Consider the sentence:

She is believed to be the best female golfer alive.

From this the listener infers: Some people believe that she is the best female golfer alive.

Now, take a look at another sentence:

She is believed to have been born in the 3rd century BC.

By blindly following the scheme associated with the first sentence, it follows that the listener infers: Some people believe that she has been born in the 3rd century BC.

Which is absolutely absurd.

In reality, of course, the listener infers: Some people believe that she was born in the 3rd century BC.

Why is there such a mysterious anomalous correspondance between the infinitival perfect and the simple past? Are they deeply connected?

  • 2
    In all other forms besides the present perfect, the perfect can convey a simple meaning of (relative) past tense or anterior tense, with no aspectual meaning at all. An example of this is the use of the pluperfect to express an anterior past tense. Apr 22, 2015 at 16:19
  • @sumelic doesn't come close to answering the question.
    – user132181
    Apr 22, 2015 at 16:20
  • 2
    Example: "The volcano had erupted 300 years earlier" is a valid sentence. "The volcano has erupted 300 years ago" is not. You can't always shift a non-present perfect to the present and expect it to make sense, because the semantics of the present perfect are specially restricted. Apr 22, 2015 at 16:22
  • It's the present perfect that is odd, not the infinitival perfect. Apr 22, 2015 at 16:22
  • 2
    Shouldn't this be on English Language and Usage SE? Apr 22, 2015 at 23:53

2 Answers 2


Simple past is the original past tense of the Germanic languages. It was once used in almost all cases in which we now use either simple past or present perfect. Composites with have (or originally also be, according to the verb) and the past participle are a relatively recent alternative that has been cropping up in most European languages. Originally this new style of expressing the past arose in situations in which it made literal sense: "I have eaten" means that I have something eaten in my stomach because at some point in the recent past I ate. It is still quite restricted in when you can use it. But it is very popular: Whenever you can use it, you must. This is the reason for the semantic distinction between simple past and present perfect.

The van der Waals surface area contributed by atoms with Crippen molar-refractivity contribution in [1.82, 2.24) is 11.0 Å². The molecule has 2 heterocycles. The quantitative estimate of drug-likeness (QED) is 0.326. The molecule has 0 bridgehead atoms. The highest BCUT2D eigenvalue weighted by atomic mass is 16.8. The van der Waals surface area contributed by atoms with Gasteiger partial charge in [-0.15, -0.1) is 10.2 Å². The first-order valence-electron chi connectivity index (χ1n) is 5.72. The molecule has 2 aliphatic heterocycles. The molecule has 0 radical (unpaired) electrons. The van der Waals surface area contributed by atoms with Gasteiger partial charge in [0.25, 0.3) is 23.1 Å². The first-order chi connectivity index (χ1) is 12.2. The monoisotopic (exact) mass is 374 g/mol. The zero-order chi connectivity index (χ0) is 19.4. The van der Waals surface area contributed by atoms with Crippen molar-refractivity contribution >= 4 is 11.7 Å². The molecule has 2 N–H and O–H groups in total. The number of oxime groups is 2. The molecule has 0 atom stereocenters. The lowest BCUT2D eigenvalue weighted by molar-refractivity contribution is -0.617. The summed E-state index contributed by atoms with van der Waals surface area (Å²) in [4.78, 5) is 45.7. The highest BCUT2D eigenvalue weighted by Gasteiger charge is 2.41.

It is likely that the situations in which the present perfect can (and therefore must) be used will continue to extend. This is an aspect of language change in which German is a bit faster, for a change: In colloquial German you can use the equivalent of the present perfect almost without any restrictions, at least in the south.

As far as I know, there used to be no past perfect and no past infinitive in the Germanic languages. But the present perfect provides an obvious way to construct these: If shifting "He has an apple" into the past yields "He had an apple", then obviously it should be possible to shift "He has been there" into the past in the same way: "He had been there". And if the infinitive in the first case is "to have an apple", then obviously in the second case we should be able to form the (past) infinitive as "to have been there".

At some point someone started doing this; then over the centuries it became standard. Once people became used to shifting present perfect back into the past, or to form past infinitives from it, they felt a pressing need to do the same with simple past constructions such as "He was there" or "He cooked". The most regular way of doing this would be to add the regular simple past ending -ed, yielding "He wased there" and "He cookeded". I think we can all feel that this would be much less acceptable than pretending we were starting with the present perfect instead of the simple past. When some people first did this, others probably cringed. Nowadays it's perfectly standard.


Yes, they are. The idea of perfect is the action that happened before something else. When it is present perfect, the action happened before now, when it is past perfect, the action happened before another moment in the past. As for infinitives, they don't have any time signature, like past, present, or future, their meaning is relative as for the meaning of the predicate verb tense - non-perfect infinitives denote actions simultaneous with the predicate (your 1st example), the perfect infinitives denote the action that precedes the action of the predicate (your 2nd example).

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